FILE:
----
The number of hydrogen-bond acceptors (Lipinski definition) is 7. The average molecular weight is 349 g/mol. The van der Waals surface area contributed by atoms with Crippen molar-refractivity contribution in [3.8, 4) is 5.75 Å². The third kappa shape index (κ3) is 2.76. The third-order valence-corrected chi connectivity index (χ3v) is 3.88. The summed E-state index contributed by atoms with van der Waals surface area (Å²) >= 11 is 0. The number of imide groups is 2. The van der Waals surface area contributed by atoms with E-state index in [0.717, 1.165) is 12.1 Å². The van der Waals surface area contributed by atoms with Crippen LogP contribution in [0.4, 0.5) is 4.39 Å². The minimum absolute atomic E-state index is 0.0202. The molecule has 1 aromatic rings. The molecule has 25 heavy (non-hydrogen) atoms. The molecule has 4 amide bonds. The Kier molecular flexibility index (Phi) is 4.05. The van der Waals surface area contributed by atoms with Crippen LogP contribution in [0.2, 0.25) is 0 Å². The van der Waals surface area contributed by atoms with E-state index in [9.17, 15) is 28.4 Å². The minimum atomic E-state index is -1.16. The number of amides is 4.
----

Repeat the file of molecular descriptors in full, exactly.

The number of hydrogen-bond acceptors (Lipinski definition) is 7. The average molecular weight is 349 g/mol. The van der Waals surface area contributed by atoms with Crippen molar-refractivity contribution in [3.8, 4) is 5.75 Å². The third kappa shape index (κ3) is 2.76. The third-order valence-corrected chi connectivity index (χ3v) is 3.88. The summed E-state index contributed by atoms with van der Waals surface area (Å²) >= 11 is 0. The number of imide groups is 2. The van der Waals surface area contributed by atoms with E-state index in [0.717, 1.165) is 12.1 Å². The van der Waals surface area contributed by atoms with Crippen LogP contribution in [0.4, 0.5) is 4.39 Å². The minimum absolute atomic E-state index is 0.0202. The molecule has 1 aromatic rings. The molecule has 25 heavy (non-hydrogen) atoms. The molecule has 4 amide bonds. The Kier molecular flexibility index (Phi) is 4.05. The van der Waals surface area contributed by atoms with Crippen LogP contribution in [0.2, 0.25) is 0 Å². The van der Waals surface area contributed by atoms with E-state index in [9.17, 15) is 28.4 Å². The minimum atomic E-state index is -1.16. The number of amides is 4.